“[Harrisonburg is] built over Blacks Run, and we’re in the floodplain, so that’s an area … that floods, and it just continues to do that because we built right over the water,” Stimson said.

Flaws in the design of the city has led to some severe cases of damage due to weather in the past. These past severe weather systems include Hurricane Francis, which took place about 15 years ago.

“[By the] time it got to the valley, it really wasn't a hurricane, but it dumped a lot of rain at the time. It caused the flooding at JMU and flooding throughout Harrisonburg,” Ulanski said. “[It] was probably about the worst event that I can remember [in] about the last 15-20 years, in terms of flooding in the Shenandoah Valley.”

More recent storms like the 2012 derecho have caused substantial flooding in the area as well.

Officer McKenzie said, “We were overwhelmed with calls, and pretty much county-wide, city-wide there [were]… emergency calls for services related to flooding and, electric-outages, trees down, things like that. ”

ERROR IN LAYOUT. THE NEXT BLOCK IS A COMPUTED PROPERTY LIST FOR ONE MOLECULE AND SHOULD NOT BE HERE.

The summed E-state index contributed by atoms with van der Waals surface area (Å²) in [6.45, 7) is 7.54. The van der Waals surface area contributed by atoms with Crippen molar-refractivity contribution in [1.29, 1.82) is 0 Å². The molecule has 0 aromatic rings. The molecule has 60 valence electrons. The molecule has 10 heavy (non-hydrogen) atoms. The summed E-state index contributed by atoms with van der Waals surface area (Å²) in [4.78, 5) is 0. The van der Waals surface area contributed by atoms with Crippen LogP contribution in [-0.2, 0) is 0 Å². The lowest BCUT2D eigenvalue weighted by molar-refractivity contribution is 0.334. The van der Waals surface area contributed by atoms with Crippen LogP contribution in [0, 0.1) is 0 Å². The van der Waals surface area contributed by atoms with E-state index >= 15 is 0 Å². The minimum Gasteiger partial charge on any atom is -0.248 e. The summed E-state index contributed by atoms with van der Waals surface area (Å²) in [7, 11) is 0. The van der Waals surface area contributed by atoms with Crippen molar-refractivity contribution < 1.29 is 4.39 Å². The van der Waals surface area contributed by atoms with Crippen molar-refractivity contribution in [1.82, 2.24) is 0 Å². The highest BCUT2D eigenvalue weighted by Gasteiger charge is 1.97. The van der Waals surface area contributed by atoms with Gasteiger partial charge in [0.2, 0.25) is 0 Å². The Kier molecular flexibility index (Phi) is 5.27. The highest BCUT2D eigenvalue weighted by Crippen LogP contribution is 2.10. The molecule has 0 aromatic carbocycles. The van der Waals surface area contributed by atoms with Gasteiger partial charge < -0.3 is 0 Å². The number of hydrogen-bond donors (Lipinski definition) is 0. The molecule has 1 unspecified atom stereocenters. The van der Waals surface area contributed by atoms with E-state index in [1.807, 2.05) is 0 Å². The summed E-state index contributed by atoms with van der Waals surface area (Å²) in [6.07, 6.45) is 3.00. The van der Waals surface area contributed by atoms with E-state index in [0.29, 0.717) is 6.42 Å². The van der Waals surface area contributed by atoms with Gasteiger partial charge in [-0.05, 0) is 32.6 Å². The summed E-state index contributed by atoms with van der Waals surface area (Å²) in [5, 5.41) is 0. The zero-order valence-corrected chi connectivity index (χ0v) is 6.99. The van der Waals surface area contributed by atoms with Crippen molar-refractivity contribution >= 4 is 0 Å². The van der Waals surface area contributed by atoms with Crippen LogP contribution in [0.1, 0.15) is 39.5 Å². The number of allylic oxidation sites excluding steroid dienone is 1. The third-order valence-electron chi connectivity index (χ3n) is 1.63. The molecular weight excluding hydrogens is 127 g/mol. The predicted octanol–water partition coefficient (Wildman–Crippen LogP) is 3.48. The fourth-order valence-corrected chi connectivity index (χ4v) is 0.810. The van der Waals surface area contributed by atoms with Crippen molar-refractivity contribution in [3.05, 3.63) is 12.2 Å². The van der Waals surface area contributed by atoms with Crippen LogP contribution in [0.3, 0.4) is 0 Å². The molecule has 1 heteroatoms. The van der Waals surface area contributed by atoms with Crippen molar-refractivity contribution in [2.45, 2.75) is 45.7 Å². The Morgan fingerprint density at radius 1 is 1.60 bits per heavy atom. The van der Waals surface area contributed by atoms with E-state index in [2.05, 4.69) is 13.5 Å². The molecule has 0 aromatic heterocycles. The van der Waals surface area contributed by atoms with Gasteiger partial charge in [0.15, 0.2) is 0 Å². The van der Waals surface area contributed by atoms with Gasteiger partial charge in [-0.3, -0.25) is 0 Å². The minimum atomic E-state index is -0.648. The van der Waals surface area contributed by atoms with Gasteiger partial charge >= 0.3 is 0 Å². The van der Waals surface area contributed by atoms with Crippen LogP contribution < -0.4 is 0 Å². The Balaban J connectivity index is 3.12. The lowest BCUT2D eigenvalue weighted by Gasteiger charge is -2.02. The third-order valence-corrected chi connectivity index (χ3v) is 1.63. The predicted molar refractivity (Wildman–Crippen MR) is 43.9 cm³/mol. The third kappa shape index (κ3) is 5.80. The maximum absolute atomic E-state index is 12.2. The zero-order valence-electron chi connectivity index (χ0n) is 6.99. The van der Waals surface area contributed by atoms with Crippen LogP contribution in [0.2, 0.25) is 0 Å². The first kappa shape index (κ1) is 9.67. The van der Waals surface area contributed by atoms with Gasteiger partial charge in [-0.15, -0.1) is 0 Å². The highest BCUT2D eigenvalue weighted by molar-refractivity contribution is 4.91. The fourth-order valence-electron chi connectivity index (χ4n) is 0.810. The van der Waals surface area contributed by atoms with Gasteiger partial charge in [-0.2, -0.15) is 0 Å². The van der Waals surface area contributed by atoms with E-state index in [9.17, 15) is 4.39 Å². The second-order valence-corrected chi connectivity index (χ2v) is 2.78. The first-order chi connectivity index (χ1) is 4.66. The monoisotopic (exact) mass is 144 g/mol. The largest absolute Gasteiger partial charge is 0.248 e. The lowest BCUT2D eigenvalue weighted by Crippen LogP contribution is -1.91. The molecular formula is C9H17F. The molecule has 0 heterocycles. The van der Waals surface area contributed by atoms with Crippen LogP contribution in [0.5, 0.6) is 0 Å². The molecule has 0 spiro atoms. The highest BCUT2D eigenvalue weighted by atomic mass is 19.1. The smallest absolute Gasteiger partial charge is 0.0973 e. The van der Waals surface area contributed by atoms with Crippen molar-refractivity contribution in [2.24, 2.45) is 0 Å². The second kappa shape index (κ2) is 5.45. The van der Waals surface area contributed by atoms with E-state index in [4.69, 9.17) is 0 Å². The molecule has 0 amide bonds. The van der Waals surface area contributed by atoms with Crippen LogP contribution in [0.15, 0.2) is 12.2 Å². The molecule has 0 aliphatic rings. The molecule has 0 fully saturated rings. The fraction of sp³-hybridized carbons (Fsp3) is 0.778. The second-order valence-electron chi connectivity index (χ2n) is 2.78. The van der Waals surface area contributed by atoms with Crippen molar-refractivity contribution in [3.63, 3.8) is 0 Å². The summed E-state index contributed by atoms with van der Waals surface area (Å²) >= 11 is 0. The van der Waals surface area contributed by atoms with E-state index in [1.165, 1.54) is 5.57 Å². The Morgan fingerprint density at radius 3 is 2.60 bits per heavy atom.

Harrisonburg has some response to flooding and other emergencies due to severe weather, including the Harrisonburg Police and Fire Departments as well as Rockingham Fire and Rescue.

“If it involves flooding, the major issues that we’re going to have to deal with at the police department … is to assist fire and rescue,” McKenzie said. “[And] we’d be assisting with evacuating residences, businesses and then controlling those evacuations as well as traffic,”

Weather and radio stations also project warnings for severe weather.

“I think that most people in the Harrisonburg area [and] Rockingham county area are pretty weather-savvy,” Ulanksi said. “For severe weather, they listen to their weather station or turn on local weather radio … so I think that most people … read our weather warnings.”

And, just because there hasn’t been a severe weather system in the past few years, it doesn’t mean that one couldn’t occur in the near future.

“What occurred in the past, could occur again. The problem with that is, it’s not always predictable. For example … just because one team won the Super Bowl one year, doesn’t necessarily mean that they are going to win next year,” Ulanksi said. “With regards to weather … [meteorologists] look at what did occur in the past and could occur again, but they actually use computer models to try and determine … what will occur in the future. So, … we do learn from the past but we also have [computers] to help us predict for the future.”